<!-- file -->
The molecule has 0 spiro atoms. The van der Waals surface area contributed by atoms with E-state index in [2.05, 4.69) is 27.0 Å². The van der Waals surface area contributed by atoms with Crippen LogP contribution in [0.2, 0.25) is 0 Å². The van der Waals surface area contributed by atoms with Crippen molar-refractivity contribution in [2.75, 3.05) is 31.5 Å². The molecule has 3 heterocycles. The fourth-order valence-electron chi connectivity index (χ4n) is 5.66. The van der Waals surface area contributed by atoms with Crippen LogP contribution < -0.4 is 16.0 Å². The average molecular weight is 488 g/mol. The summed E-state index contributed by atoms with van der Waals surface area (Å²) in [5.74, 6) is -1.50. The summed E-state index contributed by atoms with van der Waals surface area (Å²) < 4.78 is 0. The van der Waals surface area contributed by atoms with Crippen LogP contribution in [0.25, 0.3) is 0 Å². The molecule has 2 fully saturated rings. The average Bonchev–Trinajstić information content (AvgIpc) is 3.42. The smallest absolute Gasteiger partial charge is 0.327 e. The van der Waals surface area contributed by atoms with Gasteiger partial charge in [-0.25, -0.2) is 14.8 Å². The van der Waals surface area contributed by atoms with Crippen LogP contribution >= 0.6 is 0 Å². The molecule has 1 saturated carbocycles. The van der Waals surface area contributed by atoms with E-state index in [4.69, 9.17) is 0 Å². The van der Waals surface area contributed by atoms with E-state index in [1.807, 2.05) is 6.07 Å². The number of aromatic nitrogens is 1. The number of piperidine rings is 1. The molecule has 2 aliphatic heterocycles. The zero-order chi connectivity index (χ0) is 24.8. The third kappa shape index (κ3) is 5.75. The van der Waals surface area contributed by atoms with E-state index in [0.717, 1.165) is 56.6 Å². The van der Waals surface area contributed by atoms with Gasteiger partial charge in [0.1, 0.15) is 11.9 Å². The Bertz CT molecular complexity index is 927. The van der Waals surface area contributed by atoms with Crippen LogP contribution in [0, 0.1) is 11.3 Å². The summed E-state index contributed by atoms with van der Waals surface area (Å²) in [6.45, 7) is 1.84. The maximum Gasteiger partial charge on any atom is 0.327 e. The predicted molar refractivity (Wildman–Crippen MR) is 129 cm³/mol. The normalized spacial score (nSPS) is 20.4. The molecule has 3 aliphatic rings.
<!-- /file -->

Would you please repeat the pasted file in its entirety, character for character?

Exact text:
The molecule has 0 spiro atoms. The van der Waals surface area contributed by atoms with E-state index in [2.05, 4.69) is 27.0 Å². The van der Waals surface area contributed by atoms with Crippen LogP contribution in [0.2, 0.25) is 0 Å². The van der Waals surface area contributed by atoms with Crippen molar-refractivity contribution in [2.75, 3.05) is 31.5 Å². The molecule has 3 heterocycles. The fourth-order valence-electron chi connectivity index (χ4n) is 5.66. The van der Waals surface area contributed by atoms with Crippen LogP contribution < -0.4 is 16.0 Å². The average molecular weight is 488 g/mol. The summed E-state index contributed by atoms with van der Waals surface area (Å²) in [5.74, 6) is -1.50. The summed E-state index contributed by atoms with van der Waals surface area (Å²) < 4.78 is 0. The van der Waals surface area contributed by atoms with Crippen LogP contribution in [0.25, 0.3) is 0 Å². The molecule has 2 fully saturated rings. The average Bonchev–Trinajstić information content (AvgIpc) is 3.42. The smallest absolute Gasteiger partial charge is 0.327 e. The van der Waals surface area contributed by atoms with Gasteiger partial charge in [-0.25, -0.2) is 14.8 Å². The van der Waals surface area contributed by atoms with Crippen LogP contribution >= 0.6 is 0 Å². The molecule has 1 saturated carbocycles. The van der Waals surface area contributed by atoms with E-state index in [4.69, 9.17) is 0 Å². The van der Waals surface area contributed by atoms with E-state index in [1.807, 2.05) is 6.07 Å². The number of aromatic nitrogens is 1. The number of piperidine rings is 1. The molecule has 2 aliphatic heterocycles. The zero-order chi connectivity index (χ0) is 24.8. The third kappa shape index (κ3) is 5.75. The van der Waals surface area contributed by atoms with E-state index in [0.717, 1.165) is 56.6 Å². The van der Waals surface area contributed by atoms with Gasteiger partial charge in [0.1, 0.15) is 11.9 Å². The Bertz CT molecular complexity index is 927. The van der Waals surface area contributed by atoms with Crippen LogP contribution in [0, 0.1) is 11.3 Å². The summed E-state index contributed by atoms with van der Waals surface area (Å²) in [6.45, 7) is 1.84. The maximum Gasteiger partial charge on any atom is 0.327 e. The predicted molar refractivity (Wildman–Crippen MR) is 129 cm³/mol. The normalized spacial score (nSPS) is 20.4. The molecule has 3 aliphatic rings.